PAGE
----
After her devastating withdrawal from her Paralympics debut, swimmer Bryall McPherson has rebounded back to be even stronger in the pool – fuelled by a return to her true love, tennis. Suzanne McFadden reports.
It was a week out from leaving for the Rio Paralympics when swimmer Bryall McPherson felt something go terribly wrong.
She was in the middle of an intense set of dolphin kicks, which propel a butterfly specialist, like McPherson, through the water.
“Kick-sets put a lot of strain on your lower back – and that’s made worse if you only have one arm,” she says.
She remembers pushing off the wall, feeling severe pain shoot through her back, then realising: ‘Oh my god, I can’t kick anymore.’
She called for a lifeguard to pull her out of the pool.
Well before she was told she had a stress fracture in a lumbar vertebrae, McPherson knew her chances of swimming in her first Paralympics looked bleak. “All I could think was – all this hard work, all these early mornings in the pool… bugger.”
McPherson was then faced with a choice. “I could have cortisone injections and have only once chance – at Rio – then my swimming career would be over. Or I could do it the natural way – no injections, let the body heal itself, follow the advice of my doctors and physios, and compete again,” she says.
She wasn’t afraid of making big decisions. Five years before, midway through her chemotherapy for bone cancer, the budding tennis star had to choose whether to keep her right arm and have a 50:50 chance of survival, or have the limb amputated. She had no hesitation in choosing the latter.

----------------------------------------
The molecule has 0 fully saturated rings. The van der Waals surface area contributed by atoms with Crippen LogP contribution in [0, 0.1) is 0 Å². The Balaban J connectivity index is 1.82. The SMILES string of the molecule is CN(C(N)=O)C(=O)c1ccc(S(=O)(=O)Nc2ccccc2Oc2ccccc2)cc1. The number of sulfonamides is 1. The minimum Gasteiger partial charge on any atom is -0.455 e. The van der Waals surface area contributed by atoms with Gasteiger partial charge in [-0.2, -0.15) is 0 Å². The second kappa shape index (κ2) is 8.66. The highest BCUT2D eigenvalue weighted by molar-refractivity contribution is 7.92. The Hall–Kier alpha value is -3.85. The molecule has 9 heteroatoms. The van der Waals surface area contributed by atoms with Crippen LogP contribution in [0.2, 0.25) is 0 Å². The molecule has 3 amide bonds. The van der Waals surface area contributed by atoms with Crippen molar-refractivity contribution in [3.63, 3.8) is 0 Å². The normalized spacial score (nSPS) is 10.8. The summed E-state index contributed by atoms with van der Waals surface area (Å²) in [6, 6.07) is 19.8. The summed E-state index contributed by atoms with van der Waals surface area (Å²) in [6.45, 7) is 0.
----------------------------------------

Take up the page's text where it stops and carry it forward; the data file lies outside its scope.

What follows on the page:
“I said I’d do anything to beat this cancer. I was only 19 and I hadn’t seen the world yet,” she recalls.
This time, the 28-year-old Aucklander made her decision with the same kind of conviction. “I don’t believe in quick fixes, or masking the pain. I want longevity in my career.”
So, as the rest of the New Zealand team flew off to Brazil, McPherson pulled the plug. Devastated, and “pissed off”, she didn’t go near a pool for a year.
“Everyone thought I’d quit swimming. But I just needed time away,” she says.
During that break, she took the opportunity to return to her true love, tennis. The game, she says, saved her life.
And now that she’s back in the pool, with the 2020 Tokyo Paralympics on her horizon, McPherson has never swum better. She’s breaking records and reaching personal bests.
She puts it down to being stronger than she’s been in 10 years, as the physical side effects of chemo continue to plague her. And to finally finding some balance in her life – a blend of swimming, tennis, study and family. “I’m happy again,” she says.